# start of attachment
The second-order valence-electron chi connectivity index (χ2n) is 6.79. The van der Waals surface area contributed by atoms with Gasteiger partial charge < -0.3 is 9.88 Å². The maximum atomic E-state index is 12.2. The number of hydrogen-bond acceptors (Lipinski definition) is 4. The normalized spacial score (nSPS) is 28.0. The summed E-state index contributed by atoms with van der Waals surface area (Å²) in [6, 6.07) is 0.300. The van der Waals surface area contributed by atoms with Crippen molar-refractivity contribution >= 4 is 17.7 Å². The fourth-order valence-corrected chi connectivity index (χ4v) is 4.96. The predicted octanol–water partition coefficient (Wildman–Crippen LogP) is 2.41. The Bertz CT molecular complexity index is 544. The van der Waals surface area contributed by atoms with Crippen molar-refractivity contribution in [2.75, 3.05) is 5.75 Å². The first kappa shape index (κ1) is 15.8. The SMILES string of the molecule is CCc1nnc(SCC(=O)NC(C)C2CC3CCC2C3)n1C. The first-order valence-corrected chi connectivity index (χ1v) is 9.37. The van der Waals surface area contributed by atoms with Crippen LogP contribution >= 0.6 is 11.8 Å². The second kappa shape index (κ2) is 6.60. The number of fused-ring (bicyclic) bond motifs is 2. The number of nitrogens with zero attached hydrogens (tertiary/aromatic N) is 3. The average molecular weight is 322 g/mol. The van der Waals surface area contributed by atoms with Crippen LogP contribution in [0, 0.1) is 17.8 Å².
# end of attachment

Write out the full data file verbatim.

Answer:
The second-order valence-electron chi connectivity index (χ2n) is 6.79. The van der Waals surface area contributed by atoms with Gasteiger partial charge < -0.3 is 9.88 Å². The maximum atomic E-state index is 12.2. The number of hydrogen-bond acceptors (Lipinski definition) is 4. The normalized spacial score (nSPS) is 28.0. The summed E-state index contributed by atoms with van der Waals surface area (Å²) in [6, 6.07) is 0.300. The van der Waals surface area contributed by atoms with Crippen molar-refractivity contribution >= 4 is 17.7 Å². The fourth-order valence-corrected chi connectivity index (χ4v) is 4.96. The predicted octanol–water partition coefficient (Wildman–Crippen LogP) is 2.41. The Bertz CT molecular complexity index is 544. The van der Waals surface area contributed by atoms with Crippen molar-refractivity contribution in [2.75, 3.05) is 5.75 Å². The first kappa shape index (κ1) is 15.8. The SMILES string of the molecule is CCc1nnc(SCC(=O)NC(C)C2CC3CCC2C3)n1C. The first-order valence-corrected chi connectivity index (χ1v) is 9.37. The van der Waals surface area contributed by atoms with Crippen LogP contribution >= 0.6 is 11.8 Å². The second kappa shape index (κ2) is 6.60. The number of fused-ring (bicyclic) bond motifs is 2. The number of nitrogens with zero attached hydrogens (tertiary/aromatic N) is 3. The average molecular weight is 322 g/mol. The van der Waals surface area contributed by atoms with Crippen LogP contribution in [0, 0.1) is 17.8 Å².